Dystopian? Well, life is going to get really tough for so many.

  3. Will2

    This Government seems hell bent on attacking the middle classes and those who have worked hard to try to secure their own futures. They seem to have lost the plot and the majority they achieved leaves them thinking they are supported by the masses; the masses who were even more worried by the left wing lunatics called the labour/marxist party (explains why they had a landslide victory). They are anti landlord and now seem to want to not only milk us with biaised taxation whilst protecting their rich mates and corporates.

  4. Gloslet

    9.25 am already had calls and emails from landlords wanting to sell because of this next potential threat to their business

  5. SoldPal90

    Another anti landlord measure or maybe it’s just another step in the re-set of property wealth held by the few.

    Those born in a certain era benefitted from exponential property price growth and loose bank lending – all of which facilitated acquisition upon acquisition.  Many accumulated property at a rate which forced the young and locals out of the market.

    Market economics; I get that – but it doesn’t seem right that two working people forming one household are unable to provide shelter  for themselves on an ownership basis?

    Looking at the popularity of Corbyn with the young during the recent elections – this will play out to as a wholesale correction in prices – Covid tax collection will just be another smokescreen to achieve what’s required.



    1. Will2

      Rubbish.   Interest rates were over 15% on mortgages in 1980 not the single figure rates you all benefit from now.  In turn inflation run high but it was at the cost of high interest charges.  In inflationary times property prices rise and the perception of wealth is grown.   It has always been tough but as you get older you own more because you have worked years to accumulate wealth providing you haven’t wasted your earning on flash cars, holidays abroad and the latest fashions. A littled tired of the rubbish spoken by those who have listerned and believe the fake stuff put out by those who are disappointed.  May be you need to be paying 15% on your mortgage so your property inflates at a higher rate to show the perception of wealth.  Repeat it has never been easy!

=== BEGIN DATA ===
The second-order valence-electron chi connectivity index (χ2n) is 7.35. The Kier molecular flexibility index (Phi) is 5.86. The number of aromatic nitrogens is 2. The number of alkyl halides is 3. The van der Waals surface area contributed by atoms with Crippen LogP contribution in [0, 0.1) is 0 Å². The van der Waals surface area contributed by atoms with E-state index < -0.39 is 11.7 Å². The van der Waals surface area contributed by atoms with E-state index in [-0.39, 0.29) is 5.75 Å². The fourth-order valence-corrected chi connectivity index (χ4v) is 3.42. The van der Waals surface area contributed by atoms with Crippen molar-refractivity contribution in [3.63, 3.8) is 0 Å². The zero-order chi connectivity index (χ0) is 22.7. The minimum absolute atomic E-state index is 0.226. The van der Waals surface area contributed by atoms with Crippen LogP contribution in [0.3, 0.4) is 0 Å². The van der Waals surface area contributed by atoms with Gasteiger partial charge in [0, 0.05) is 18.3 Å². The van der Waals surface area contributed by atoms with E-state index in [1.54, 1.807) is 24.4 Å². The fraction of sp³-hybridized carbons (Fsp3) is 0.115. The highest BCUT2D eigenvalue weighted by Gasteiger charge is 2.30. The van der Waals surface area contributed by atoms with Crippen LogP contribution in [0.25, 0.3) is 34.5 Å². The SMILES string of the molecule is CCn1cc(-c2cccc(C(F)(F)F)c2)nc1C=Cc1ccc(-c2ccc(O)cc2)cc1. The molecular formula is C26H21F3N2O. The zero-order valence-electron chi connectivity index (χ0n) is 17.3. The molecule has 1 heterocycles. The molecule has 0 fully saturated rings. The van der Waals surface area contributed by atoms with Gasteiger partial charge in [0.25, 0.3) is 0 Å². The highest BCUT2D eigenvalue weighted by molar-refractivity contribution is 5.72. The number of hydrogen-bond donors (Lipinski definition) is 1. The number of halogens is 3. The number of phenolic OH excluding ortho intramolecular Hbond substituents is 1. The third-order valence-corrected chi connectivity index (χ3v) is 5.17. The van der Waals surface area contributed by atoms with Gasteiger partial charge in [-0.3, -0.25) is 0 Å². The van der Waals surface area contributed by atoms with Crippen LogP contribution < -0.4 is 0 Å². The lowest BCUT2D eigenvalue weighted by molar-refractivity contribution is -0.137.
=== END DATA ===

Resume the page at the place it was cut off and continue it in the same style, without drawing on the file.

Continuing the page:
1. SoldPal90

        mmmm Will.    
         Interest rates were over 15% on mortgages in 1980 – What was the multiplier for lending, the average wage and the average house price relative to income during these times you speak of Will?
        We are not presently enjoying an inflation event (circa 1970’s) Will – Wages are decreasing and something more akin to deflation is on the cards.  
        You sound a bit Boomer to me   –  Now you suck it up Will theres a good fellow – structural change is upon us. 
        Consumerism is over.  Maggies 80’s yuppies, Stockbokers and credit line is finished.  Dickensian times await.

        1. LVW4

          A little arrogant, young man!

  6. undercover agent

    Higher tax % doesn’t mean higher tax levels to the government, just less transactions, so worse for everyone.